“We’ve had instances where they have predicted something big and it’s petered out,” Dennis Smith, a DPW worker said.
“I don’t think this is going to be one of those times.”
Diane Lopes was among the shoppers who packed a supermarket Thursday in the coastal fishing city of Gloucester, Mass. She said she went to a different grocery earlier in the day but it was too crowded. Lopes said she has strep throat and normally wouldn’t leave the house but had to stock up on basic foods — “and lots of wine.”
Saturday, 09 February, 2013 at 04:54 UTC RSOE
“A major snowstorm is hitting the north-eastern US and eastern Canada, leaving hundreds of thousands of homes without power and paralysing transport.
Massachusetts, Rhode Island, New York, Connecticut and Maine are all on an emergency footing, with millions of residents being warned to stay indoors.
Massachusetts Governor Deval Patrick has temporarily banned all non-essential traffic on the state’s roads.
Meteorologists say the storm could be New England’s worst for decades.
Airlines cancelled more than 5,000 flights – including all those to and from the three major airports in New York City – and the train operator Amtrak has suspended nearly all services north of the city.
People have been warned to stay off the roads, and stock up on food and other supplies as the storm affects 25 million people in the region.
More than 600,000 homes and businesses are without power in Massachusetts, Rhode Island and Connecticut.
A nuclear power station in Massachusetts also lost power and was forced to shut down. Back-up generators are operating equipment and there is no threat to the public, officials said.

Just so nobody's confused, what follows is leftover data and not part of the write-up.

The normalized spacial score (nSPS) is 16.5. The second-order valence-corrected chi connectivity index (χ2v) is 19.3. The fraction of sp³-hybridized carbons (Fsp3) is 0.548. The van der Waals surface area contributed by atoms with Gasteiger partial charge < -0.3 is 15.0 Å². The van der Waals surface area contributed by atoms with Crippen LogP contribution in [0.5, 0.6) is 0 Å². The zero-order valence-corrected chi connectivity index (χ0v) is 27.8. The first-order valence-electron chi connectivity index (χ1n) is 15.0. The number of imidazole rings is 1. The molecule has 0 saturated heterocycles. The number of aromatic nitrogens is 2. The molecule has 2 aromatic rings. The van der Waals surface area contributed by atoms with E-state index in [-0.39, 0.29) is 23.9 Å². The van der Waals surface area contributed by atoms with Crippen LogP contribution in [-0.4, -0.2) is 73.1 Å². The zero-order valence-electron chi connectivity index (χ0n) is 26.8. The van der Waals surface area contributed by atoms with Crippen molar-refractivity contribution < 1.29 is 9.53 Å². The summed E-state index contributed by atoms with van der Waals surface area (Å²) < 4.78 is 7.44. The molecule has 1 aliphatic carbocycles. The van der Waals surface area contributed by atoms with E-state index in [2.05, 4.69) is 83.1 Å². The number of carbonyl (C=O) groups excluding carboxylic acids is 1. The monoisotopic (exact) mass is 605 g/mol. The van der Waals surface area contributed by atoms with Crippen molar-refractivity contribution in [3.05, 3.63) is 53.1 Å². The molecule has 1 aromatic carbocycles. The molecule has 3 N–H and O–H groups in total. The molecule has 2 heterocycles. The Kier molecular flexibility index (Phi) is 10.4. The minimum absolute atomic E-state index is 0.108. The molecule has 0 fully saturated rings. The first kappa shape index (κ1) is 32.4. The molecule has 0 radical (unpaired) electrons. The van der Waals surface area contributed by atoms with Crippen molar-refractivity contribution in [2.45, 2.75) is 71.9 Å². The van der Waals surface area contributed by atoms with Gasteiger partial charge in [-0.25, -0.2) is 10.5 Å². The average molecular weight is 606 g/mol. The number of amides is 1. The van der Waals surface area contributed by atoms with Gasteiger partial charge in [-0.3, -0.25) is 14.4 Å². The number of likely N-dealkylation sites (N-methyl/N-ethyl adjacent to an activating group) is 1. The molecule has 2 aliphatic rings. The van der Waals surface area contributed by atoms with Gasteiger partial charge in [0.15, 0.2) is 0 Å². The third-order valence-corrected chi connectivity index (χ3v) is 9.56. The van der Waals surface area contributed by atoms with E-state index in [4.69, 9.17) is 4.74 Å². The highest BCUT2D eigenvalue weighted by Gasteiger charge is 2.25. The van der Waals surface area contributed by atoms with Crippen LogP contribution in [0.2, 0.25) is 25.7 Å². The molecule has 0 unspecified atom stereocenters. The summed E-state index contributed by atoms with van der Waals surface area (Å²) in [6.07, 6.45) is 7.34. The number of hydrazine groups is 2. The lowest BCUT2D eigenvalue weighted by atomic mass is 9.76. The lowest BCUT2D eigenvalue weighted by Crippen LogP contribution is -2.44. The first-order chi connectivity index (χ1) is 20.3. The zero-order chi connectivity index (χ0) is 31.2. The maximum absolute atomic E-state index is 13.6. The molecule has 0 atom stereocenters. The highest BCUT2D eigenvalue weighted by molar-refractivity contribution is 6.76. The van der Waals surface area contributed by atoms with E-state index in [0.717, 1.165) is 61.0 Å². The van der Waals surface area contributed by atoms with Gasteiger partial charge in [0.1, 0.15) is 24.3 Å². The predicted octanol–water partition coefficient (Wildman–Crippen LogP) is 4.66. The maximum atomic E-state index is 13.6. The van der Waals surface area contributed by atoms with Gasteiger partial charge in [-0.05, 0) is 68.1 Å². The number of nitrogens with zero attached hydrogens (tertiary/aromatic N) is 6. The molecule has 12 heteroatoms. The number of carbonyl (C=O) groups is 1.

Canadians on the Atlantic Coast are also bracing for blizzards after heavy snow fell on Ontario.
New Brunswick, Nova Scotia and Newfoundland are under blizzard or storm watches.
Ontario has already seen 200 vehicle accidents, the CBC reported. At least three people have been killed.
One US man in his 70s also died when he lost control of his vehicle in Poughkeepsie, New York.
Blizzard warnings are in effect for much of the coastal section of the north-eastern US, from Newark to southern Maine.
Forecasters said the storm could dump as much as three feet (90cm) of snow in some places as it hammered swathes of territory, with winds of up to 75mph (120km/h) expected to create deep drifts.
Police in New York say hundreds of cars are stuck on the Long Island Expressway, with officers trying to help the drivers to safety.
Parts of Massachusetts were under two feet of snow, with more expected over the weekend.
“This is a storm of major proportions,” warned Boston Mayor Thomas Menino. “Stay off the roads. Stay home.”
Connecticut Governor Dannel Malloy said: “People need to take this storm seriously. Please stay home once the weather gets bad except in the case of real emergency.”
In New York City, which is expecting a 12in (30cm) snowfall, Mayor Michael Bloomberg said snow ploughs and 250,000 tonnes of salt were being put on standby.
The storm has also disrupted New York Fashion Week, which is held under a big tent. Organisers say they will bring in extra crews to help with snow removal and add an extra layer of tenting to the venue.
Some parts in the city are still recovering from Sandy, an October storm that brought record flooding. Many of those areas face a renewed risk of storm surge and flooding from the winter storm.
Fuel shortages were being reported from Connecticut to New York City as motorists queued at petrol stations to fill up vehicles, generators and snow blowers.
Mayor Bloomberg urged residents not to panic-buy fuel.